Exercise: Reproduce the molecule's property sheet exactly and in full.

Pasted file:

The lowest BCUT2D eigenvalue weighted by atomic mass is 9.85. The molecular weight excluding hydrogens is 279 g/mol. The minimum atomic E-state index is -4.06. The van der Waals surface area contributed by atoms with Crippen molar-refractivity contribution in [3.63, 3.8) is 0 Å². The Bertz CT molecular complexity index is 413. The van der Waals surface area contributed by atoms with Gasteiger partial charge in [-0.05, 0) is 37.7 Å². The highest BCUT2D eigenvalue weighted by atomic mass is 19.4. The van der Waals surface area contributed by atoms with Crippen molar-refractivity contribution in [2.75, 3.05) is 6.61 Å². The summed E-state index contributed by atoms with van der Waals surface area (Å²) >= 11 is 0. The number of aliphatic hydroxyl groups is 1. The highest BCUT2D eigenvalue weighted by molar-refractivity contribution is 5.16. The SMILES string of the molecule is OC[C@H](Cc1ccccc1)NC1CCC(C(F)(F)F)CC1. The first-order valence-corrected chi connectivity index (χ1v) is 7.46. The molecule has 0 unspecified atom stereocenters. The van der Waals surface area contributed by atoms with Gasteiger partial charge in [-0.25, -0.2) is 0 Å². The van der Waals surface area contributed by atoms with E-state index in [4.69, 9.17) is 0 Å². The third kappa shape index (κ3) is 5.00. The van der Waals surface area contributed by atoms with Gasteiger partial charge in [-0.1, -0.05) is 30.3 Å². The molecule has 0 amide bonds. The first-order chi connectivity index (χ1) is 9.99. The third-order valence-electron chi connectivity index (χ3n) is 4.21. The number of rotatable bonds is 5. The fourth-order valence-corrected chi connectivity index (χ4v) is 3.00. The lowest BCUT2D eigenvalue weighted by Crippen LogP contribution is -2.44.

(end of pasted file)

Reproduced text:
The lowest BCUT2D eigenvalue weighted by atomic mass is 9.85. The molecular weight excluding hydrogens is 279 g/mol. The minimum atomic E-state index is -4.06. The van der Waals surface area contributed by atoms with Crippen molar-refractivity contribution in [3.63, 3.8) is 0 Å². The Bertz CT molecular complexity index is 413. The van der Waals surface area contributed by atoms with Gasteiger partial charge in [-0.05, 0) is 37.7 Å². The highest BCUT2D eigenvalue weighted by atomic mass is 19.4. The van der Waals surface area contributed by atoms with Crippen molar-refractivity contribution in [2.75, 3.05) is 6.61 Å². The summed E-state index contributed by atoms with van der Waals surface area (Å²) >= 11 is 0. The number of aliphatic hydroxyl groups is 1. The highest BCUT2D eigenvalue weighted by molar-refractivity contribution is 5.16. The SMILES string of the molecule is OC[C@H](Cc1ccccc1)NC1CCC(C(F)(F)F)CC1. The first-order valence-corrected chi connectivity index (χ1v) is 7.46. The molecule has 0 unspecified atom stereocenters. The van der Waals surface area contributed by atoms with Gasteiger partial charge in [-0.25, -0.2) is 0 Å². The van der Waals surface area contributed by atoms with E-state index in [4.69, 9.17) is 0 Å². The third kappa shape index (κ3) is 5.00. The van der Waals surface area contributed by atoms with Gasteiger partial charge in [-0.1, -0.05) is 30.3 Å². The molecule has 0 amide bonds. The first-order chi connectivity index (χ1) is 9.99. The third-order valence-electron chi connectivity index (χ3n) is 4.21. The number of rotatable bonds is 5. The fourth-order valence-corrected chi connectivity index (χ4v) is 3.00. The lowest BCUT2D eigenvalue weighted by Crippen LogP contribution is -2.44.